Tuesday, October 29, 2013

Carrie: Review

Of all movies I've seen that I want to review, this may yet be the most fun to review:

You may have heard of it. Possibly?
When I think back to the trailers I'd seen, I was worried that they were showing too much, including the infamous prom night scene. Turns out, they were barely scratching the surface. Nothing but teases, those trailers were. Not only that, but the 1979 movie I can now only think of as a bit campy. The visual filter from then was rather light for a horror movie along with the filming techniques used. Sure, they were edgy and maybe revolutionary then, but now, they could just be head scratching today. Now, we have clear camera usage, highly-advanced CG that can look exceptionally realistic with the context, and (most important with the context of this film), the moral fabric today is loose enough that some of what was in the movie can be seen and no one really cries out at the insane things that Carrie's mother, Margaret says or does. Same with the bullies at Carrie's school.
Back in the day that the book was published ('74), "bullying" wasn't an easily accepted word (much like "sin" is not really accepted anymore), yet that was the primary theme in the book. And when I found out last year that this remake would be closer to the book than the last two films, I was worried over one element from the book. Would they use time jumps?
The book literally broke pretty much every single rule of bookcrafting then, including not having a single chapter, but be separated into 3 parts. Within each part would be the central story, newspaper articles, interviews with people, court hearings, even "documented" birth and death certificates. All within each part in no particular order, and in severely disjointed fashion with only enough clarity to figure out what's going on in the "present" of the central story.
Broke all the rules with a good dose of genius, that King.
Luckily, since American audiences today prefer (rather strictly) a point-A-to-point-B storytelling, there were no time jumps. And that's not the only good thing, either.
Something else that tends to ruin today's horror movies are the mandatory jump moments every couple minutes or so coupled with the heavy story twists. Since my mind works a certain way when it comes to a plot-twist-riddled story, I could only watch a WHOLE LOT of horror movies once then get bored afterward. Nothing (much) against them, that's just how I am.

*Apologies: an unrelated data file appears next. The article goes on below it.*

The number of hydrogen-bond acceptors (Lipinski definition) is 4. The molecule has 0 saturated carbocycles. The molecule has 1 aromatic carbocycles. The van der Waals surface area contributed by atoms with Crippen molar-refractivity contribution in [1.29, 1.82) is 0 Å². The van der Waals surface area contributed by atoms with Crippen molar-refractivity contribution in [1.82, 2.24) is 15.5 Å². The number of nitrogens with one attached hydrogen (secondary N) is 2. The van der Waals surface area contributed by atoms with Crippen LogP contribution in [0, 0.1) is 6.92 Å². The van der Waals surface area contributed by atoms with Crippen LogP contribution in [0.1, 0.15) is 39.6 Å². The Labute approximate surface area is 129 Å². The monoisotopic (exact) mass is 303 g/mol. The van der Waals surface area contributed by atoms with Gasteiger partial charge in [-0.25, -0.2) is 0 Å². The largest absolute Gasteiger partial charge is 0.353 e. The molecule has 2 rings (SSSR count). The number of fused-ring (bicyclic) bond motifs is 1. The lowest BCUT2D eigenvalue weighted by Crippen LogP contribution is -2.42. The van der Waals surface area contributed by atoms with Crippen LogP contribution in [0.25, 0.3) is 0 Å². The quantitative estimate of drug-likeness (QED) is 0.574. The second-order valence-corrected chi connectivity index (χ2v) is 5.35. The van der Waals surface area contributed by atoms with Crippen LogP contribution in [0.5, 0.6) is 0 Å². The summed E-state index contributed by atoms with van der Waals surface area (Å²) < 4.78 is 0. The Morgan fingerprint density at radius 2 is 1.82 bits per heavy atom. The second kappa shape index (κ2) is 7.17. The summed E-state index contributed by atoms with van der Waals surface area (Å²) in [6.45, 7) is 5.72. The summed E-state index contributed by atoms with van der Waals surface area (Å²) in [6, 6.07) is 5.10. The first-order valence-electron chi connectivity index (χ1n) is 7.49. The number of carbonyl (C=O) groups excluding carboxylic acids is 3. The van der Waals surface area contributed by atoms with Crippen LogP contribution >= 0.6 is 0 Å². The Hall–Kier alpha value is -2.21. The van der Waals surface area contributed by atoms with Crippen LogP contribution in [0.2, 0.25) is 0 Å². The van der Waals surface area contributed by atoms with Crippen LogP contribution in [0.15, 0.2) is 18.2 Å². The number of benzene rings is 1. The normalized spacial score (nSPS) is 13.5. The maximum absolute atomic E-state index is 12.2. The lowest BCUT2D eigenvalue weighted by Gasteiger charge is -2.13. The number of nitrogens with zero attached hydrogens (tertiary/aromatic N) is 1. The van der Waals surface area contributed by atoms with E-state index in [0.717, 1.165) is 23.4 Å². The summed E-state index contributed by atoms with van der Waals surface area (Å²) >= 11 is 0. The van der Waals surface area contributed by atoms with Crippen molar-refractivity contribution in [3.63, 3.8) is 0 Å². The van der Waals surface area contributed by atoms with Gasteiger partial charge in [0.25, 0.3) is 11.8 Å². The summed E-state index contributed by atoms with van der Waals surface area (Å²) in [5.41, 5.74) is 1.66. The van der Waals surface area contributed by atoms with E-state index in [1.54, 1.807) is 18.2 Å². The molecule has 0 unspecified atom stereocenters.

For Stephen King, he doesn't rely on those groundbreaking (or even quaking) story twists to keep the story going. Maybe a few slights to get one thinking about what's going on, but overall, this is more like a slow burn. No heavy story twists that grab your lungs and jumpstart your brain. Yes, that is a good thing for Carrie.
The heavy stuff is in Carrie's gift, which her mother sees as evidence that her daughter is a witch. It's an integral element (though not a spoiler) to the story itself and the unstable relationship between mother and daughter. At first, the telekinesis shown is subtle,  a pile of tampons getting shuffled followed by a light shorting out. Then, over time, it gets a little less subtle and borders on disturbing until the prom scene, then it goes into overload of jaw-dropping shock, regardless of what you saw in the trailer. Between the beginning and that scene, there are multiple subthemes worth paying attention to, one in particular jumped out at me in the beginning: the use of political correctness to hide behind one's own corruption. One of the story's antagonists being asked to take her phone out to see if the video she took of Carrie and posted on youtube, for instance, looks to her dad who's telling her to "just get the g**d****ed thing out so we can get this over." One can tell she's spoiled completely rotten from her reaction that her father seems to be "with" her school principal (whom she promptly calls filthy sexual degradations behind his back afterward). She uses "invasion of privacy" as an excuse to not hand it over at all and blames the principal, phys ed teacher, and her own father for her banishment from the prom.
That's just one subtheme. There's multiple that's relevant to today's times and worth noting.
Do I have any complaints about this film? Only one.
Chloe Grace-Moretz. Yes, she's an incredible actress. She proved that in her highly controversial performance in Kick-Ass and again in Hugo. Now that she's almost an adult, her style is getting matured and so is her already impressively immersive acting. Yet, she's too pretty.
Yes, too pretty. When I think about how Stephen King described Carrietta White, I remember "spots of acne," "chubby," and overall, homely. No pun intended, but Chloe has Hollywood-grade beauty. It's because of her acting ability that I can overlook her relatively heavily contrasting looks compared to the book's titular heroine.
Regardless, this film gets high praises from me (especially with how Julianne Moore, an atheist, can be such a chillingly disturbed Christian mother and an epitome of calm insanity).

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